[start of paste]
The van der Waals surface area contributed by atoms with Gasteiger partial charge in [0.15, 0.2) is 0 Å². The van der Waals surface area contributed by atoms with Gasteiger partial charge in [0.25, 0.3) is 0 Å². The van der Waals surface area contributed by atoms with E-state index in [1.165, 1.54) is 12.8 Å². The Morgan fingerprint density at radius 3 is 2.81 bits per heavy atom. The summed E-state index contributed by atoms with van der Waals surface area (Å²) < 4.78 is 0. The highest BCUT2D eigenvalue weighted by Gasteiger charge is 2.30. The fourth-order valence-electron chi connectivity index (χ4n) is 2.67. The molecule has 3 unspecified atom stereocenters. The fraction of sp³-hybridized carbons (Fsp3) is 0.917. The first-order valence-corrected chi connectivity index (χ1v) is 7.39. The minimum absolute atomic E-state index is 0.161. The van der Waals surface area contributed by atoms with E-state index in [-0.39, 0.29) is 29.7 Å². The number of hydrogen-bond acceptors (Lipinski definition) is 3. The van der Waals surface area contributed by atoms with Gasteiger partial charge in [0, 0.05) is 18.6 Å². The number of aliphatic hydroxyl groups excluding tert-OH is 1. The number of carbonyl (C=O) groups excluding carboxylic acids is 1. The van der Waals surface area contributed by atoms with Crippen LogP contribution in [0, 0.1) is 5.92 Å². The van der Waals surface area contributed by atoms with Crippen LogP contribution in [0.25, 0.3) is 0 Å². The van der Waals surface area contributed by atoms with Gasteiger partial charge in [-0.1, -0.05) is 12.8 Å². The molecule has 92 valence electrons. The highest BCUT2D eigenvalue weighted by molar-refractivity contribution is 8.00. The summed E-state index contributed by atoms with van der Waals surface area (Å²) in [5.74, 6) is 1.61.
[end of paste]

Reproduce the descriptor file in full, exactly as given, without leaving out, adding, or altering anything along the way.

The van der Waals surface area contributed by atoms with Gasteiger partial charge in [0.15, 0.2) is 0 Å². The van der Waals surface area contributed by atoms with Gasteiger partial charge in [0.25, 0.3) is 0 Å². The van der Waals surface area contributed by atoms with E-state index in [1.165, 1.54) is 12.8 Å². The Morgan fingerprint density at radius 3 is 2.81 bits per heavy atom. The summed E-state index contributed by atoms with van der Waals surface area (Å²) < 4.78 is 0. The highest BCUT2D eigenvalue weighted by Gasteiger charge is 2.30. The fourth-order valence-electron chi connectivity index (χ4n) is 2.67. The molecule has 3 unspecified atom stereocenters. The fraction of sp³-hybridized carbons (Fsp3) is 0.917. The first-order valence-corrected chi connectivity index (χ1v) is 7.39. The minimum absolute atomic E-state index is 0.161. The van der Waals surface area contributed by atoms with E-state index in [-0.39, 0.29) is 29.7 Å². The number of hydrogen-bond acceptors (Lipinski definition) is 3. The van der Waals surface area contributed by atoms with Gasteiger partial charge in [0, 0.05) is 18.6 Å². The number of aliphatic hydroxyl groups excluding tert-OH is 1. The number of carbonyl (C=O) groups excluding carboxylic acids is 1. The van der Waals surface area contributed by atoms with Crippen LogP contribution in [0, 0.1) is 5.92 Å². The van der Waals surface area contributed by atoms with Crippen LogP contribution in [0.25, 0.3) is 0 Å². The van der Waals surface area contributed by atoms with Gasteiger partial charge in [-0.1, -0.05) is 12.8 Å². The molecule has 92 valence electrons. The highest BCUT2D eigenvalue weighted by molar-refractivity contribution is 8.00. The summed E-state index contributed by atoms with van der Waals surface area (Å²) in [5.74, 6) is 1.61.